Windows 8 to Windows 10
Microsoft announced the successor to Windows 8 this week – Windows 10. Given Microsoft previously followed up the Xbox 360 with the XBox One, perhaps the oddly numbered product launch shouldn’t come as too much of a surprise.
Neither should Microsoft’s attempt to win back the enterprise customers it once alienated with Windows 8, by creating a hybrid Windows 10 mixing the most missed elements of Windows 7 with the modern upgrades of Windows 8.
Terry Myerson, head of Microsoft’s operating system group, addressed the confusion by saying “Windows 10 will be our most comprehensive platform ever. It wouldn’t be right to call it Windows 9.” Perhaps the exclusion symbolizes something of a complete fresh start for the tech giant. Other reports suggest it could be more to do with old programming code, where it would be hard to distinguish between Windows 9 and the old Windows 95 and 98 systems.
Sometimes a fresh start requires a reversion back to what once worked – hence, Microsoft has re-introduced the Start Menu that features a conventional list of tasks and programs. Animated and customizable tiles still exist for those who feel inclined to use them, but the overall feel of the new operating system is aimed at bringing back a sense of comfort and familiarity to loyal Windows users.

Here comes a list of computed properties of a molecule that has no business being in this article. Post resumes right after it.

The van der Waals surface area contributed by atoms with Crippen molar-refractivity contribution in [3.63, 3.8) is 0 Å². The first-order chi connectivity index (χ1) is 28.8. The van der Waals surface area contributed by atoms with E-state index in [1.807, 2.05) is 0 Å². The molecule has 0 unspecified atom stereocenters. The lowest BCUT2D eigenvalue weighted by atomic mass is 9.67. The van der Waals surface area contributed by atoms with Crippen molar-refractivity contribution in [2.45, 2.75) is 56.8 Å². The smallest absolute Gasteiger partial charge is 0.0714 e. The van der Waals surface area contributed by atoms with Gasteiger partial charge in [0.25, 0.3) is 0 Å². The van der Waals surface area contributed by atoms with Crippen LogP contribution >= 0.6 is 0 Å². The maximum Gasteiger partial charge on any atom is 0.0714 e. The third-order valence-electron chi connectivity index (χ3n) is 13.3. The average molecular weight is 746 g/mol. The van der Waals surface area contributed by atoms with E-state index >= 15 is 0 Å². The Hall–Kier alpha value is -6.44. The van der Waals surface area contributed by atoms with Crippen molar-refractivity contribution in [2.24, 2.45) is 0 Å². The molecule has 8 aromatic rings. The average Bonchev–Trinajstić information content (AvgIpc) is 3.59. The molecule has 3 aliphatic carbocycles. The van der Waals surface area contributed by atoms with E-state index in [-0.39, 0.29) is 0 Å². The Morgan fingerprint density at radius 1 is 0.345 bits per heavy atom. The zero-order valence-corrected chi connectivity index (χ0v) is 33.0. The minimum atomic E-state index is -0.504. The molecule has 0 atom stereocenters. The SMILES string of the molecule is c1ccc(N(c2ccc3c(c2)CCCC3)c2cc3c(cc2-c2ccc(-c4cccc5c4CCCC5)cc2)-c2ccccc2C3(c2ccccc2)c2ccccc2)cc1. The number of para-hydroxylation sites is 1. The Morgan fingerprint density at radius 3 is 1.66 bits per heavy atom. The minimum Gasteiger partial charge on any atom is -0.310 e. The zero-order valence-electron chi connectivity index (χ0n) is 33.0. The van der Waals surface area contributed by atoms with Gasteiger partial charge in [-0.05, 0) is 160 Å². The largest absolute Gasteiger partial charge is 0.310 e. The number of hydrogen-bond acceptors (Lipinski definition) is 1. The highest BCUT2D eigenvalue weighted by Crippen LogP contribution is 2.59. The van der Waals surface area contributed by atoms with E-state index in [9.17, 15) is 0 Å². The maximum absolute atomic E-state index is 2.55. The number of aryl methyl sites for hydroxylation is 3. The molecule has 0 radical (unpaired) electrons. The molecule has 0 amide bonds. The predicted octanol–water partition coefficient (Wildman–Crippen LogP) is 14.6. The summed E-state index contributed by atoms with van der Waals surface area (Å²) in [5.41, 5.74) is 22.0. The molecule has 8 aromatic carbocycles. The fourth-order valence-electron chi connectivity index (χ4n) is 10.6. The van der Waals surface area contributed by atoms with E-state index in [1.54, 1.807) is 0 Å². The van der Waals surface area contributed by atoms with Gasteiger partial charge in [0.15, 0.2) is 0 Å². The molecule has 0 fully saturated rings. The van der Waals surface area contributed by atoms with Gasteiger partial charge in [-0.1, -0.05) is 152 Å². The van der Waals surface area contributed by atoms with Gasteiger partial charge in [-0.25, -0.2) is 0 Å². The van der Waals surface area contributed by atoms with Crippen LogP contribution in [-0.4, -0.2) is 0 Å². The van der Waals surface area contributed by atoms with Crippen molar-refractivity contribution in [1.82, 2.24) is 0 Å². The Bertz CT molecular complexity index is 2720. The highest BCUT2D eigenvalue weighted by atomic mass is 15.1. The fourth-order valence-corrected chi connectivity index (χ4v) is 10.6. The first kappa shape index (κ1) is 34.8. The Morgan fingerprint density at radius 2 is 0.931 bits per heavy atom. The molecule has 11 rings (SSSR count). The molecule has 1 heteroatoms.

According to research firm NetMarketshare, only 13.4% of current desktop PCs run Windows 8. In stark contrast, 51.2% are powered by Windows 7 and 23.9% by the even older Windows XP, showing that the majority of enterprises did not make the abrupt jump into modernity envisaged by Microsoft’s Windows 8.
Perhaps the most standout feature of Windows 10, assuming there are no problems with execution, is the concept of One Windows. The new operating software will unify PC desktops, Windows phones, and Windows tablets with one user interface and one account. For example, Windows will aim to create universal apps that can be used and synced between all devices running that Windows software.
David Johnson, a Forrester consultant who watches Microsoft, claimed in a note that only one in five enterprises are offering Windows 8 to employees right now. Microsoft’s profits are almost two-thirds comprised from sales to enterprises, and the company will hope that Windows 10 can regain a foothold in the business world. However, the OS won’t be available to users until after Microsoft’s April 2015 Build developer conference, while businesses likely won’t fully adopt the system until the end of 2015.
JP Morgan breached
JP Morgan, America’s largest bank, revealed on Thursday that it had been subjected to a cyberattack that could affect 76 million private customers and 7 million businesses. The news was reported through a filing with the Securities and Exchange Commission (SEC).
“User contact information — name, address, phone number and email address — and internal JPMorgan Chase information relating to such users have been compromised,” the SEC filing stated. However, the danger could have been worse; JP Morgan confidently believes that no information regarding account and social security numbers was affected and that customers do not need to take protective measures at this time.